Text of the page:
Edge 16

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Edge16 alt.png

Ballz3D Edge16 systemcardrequest.jpg

Edge 16
Made for: Sega Mega Drive
Manufacturer: PF Magic, AT&T
Type: Network tool

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The Edge 16 is an unreleased Sega Mega Drive modem created as a joint venture between PF Magic and AT&T as a planned accessory for the North American Genesis market.


PF Magic's Ballz 3D still retains support for the unreleased modem.

The Edge 16 was a device to be inserted into the cartridge slot of a Mega Drive console, allowing two players to compete with Mega Drive games through the internet - control pad signals would be sent through the phone line, as would sounds from a microphone to allow players to communicate. A card slot at the front of the device would have been used to save game data to memory cards.[1] A keyboard attachment was also shown, though few details are known about it.


While very few games were specifically announced to support the Edge 16, two titles were confirmed to have planned support for the modem: PF Magic's own Ballz 3D: The Battle of the Balls, and GameTek's Brutal: Paws of Fury.[2] Notably, in the case of the former, the game still retains code for the Edge 16, and would presumably work as intended when provided the corresponding hardware.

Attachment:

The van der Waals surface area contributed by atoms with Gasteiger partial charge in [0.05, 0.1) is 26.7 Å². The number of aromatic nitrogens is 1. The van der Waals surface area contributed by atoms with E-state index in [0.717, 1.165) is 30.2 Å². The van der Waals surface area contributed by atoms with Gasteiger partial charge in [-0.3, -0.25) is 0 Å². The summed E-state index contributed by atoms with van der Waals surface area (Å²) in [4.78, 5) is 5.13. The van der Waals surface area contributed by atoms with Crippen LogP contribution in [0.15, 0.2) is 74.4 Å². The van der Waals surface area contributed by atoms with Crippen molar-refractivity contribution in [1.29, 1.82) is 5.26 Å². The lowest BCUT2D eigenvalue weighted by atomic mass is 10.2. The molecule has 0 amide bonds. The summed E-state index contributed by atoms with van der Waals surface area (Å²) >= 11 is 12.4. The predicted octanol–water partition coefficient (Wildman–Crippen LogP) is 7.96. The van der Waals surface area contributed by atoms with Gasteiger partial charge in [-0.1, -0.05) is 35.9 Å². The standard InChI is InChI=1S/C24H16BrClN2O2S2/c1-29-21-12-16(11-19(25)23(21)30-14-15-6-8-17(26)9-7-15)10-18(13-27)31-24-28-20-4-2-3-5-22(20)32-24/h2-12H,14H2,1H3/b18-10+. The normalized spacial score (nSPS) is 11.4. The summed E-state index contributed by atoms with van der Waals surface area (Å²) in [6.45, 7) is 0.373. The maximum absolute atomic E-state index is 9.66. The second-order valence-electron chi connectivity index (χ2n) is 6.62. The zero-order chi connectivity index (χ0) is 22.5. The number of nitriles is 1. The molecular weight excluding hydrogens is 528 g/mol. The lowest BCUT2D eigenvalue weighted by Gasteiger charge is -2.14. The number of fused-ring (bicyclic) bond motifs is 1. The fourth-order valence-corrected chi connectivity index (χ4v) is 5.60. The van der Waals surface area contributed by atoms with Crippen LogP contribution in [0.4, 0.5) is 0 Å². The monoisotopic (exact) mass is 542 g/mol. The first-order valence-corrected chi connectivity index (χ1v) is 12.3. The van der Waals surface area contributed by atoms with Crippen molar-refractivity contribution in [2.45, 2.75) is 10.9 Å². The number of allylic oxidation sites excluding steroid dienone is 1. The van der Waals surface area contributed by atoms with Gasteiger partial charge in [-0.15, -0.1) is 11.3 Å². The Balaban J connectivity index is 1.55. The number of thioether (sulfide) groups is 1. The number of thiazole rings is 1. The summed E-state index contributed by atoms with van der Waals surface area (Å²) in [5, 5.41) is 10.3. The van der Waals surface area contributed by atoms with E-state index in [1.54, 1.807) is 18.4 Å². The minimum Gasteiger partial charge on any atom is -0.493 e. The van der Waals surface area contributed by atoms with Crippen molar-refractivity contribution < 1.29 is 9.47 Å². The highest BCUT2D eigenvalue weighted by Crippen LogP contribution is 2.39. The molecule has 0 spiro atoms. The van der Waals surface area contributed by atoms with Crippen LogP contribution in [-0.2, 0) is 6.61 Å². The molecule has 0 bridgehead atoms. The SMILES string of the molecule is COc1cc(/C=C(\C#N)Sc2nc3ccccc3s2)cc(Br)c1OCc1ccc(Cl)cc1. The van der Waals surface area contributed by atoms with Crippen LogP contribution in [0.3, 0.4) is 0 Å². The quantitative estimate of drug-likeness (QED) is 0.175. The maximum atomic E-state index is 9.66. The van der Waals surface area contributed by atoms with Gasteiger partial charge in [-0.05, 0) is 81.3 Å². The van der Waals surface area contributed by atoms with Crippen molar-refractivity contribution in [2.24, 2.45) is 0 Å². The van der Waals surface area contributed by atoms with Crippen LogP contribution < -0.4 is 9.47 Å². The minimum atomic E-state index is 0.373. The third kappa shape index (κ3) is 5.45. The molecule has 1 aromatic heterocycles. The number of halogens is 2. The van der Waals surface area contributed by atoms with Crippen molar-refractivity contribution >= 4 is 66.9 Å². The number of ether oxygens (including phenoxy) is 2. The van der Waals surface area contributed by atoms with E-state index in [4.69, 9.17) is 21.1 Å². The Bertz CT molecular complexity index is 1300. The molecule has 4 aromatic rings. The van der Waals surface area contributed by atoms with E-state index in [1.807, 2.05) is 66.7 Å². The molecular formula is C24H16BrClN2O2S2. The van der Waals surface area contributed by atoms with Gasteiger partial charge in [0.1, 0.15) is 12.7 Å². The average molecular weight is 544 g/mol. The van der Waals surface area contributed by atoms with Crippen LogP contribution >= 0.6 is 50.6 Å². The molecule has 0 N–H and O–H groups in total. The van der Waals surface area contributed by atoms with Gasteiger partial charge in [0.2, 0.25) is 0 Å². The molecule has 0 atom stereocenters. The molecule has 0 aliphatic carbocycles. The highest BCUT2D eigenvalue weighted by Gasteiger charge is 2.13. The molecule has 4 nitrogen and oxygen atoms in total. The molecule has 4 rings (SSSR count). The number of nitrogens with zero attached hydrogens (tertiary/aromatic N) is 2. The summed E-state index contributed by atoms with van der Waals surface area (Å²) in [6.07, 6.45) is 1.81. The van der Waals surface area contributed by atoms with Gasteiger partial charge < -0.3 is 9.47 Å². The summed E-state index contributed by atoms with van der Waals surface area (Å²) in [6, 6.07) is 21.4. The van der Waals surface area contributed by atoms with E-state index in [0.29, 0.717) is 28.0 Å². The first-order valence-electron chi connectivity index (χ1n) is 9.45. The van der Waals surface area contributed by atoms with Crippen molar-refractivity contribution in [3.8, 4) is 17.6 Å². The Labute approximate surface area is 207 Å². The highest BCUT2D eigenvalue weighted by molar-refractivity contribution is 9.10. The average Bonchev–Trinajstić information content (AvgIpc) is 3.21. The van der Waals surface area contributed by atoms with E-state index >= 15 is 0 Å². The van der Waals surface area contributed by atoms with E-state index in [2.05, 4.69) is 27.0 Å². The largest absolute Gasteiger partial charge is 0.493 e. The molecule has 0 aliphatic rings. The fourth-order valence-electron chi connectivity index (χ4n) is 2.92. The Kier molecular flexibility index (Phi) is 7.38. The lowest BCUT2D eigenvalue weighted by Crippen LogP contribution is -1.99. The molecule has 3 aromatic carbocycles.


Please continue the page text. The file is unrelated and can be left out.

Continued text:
Dynamix, Electronic Arts, Gametek, Acclaim, and Sega were all reportedly interested in developing for the hardware.[3][4]

List of games with planned support


Announced in July 1993 at Summer CES 1993, the Edge 16 was initially scheduled for a summer 1994 launch in the United States, with software support from developers Electronic Arts, Tengen, GameTek and Microprose.[5] It made its first appearance in January 1994 at Winter CES 1994, where attendees could play matches of Ballz 3D across the booth via two Edge 16 units. While appearing promising in the gaming press, this would be the system's one and only appearance.

Reportedly, the Edge 16 was fully completed and ready to ship by September 1994, but AT&T changed its mind about entering the video game industry in the autumn of 1994[6], and the hardware was ultimately left unreleased. An AT&T spokesperson commented that "the company chose to devote attention to developing new telephone technologies", but that the possibility of selling the Edge 16 to a third-party wasn't out of the question.[7] The limited lifespan of the Mega Drive as the industry moved to 32-bit and 64-bit consoles was cited as an additional reason for its cancellation.[6] Had it actually made it to store shelves, it would have been priced between $100 and $150 USD.[8]

Magazine articles

Main article: Edge 16/Magazine articles.

Promotional material



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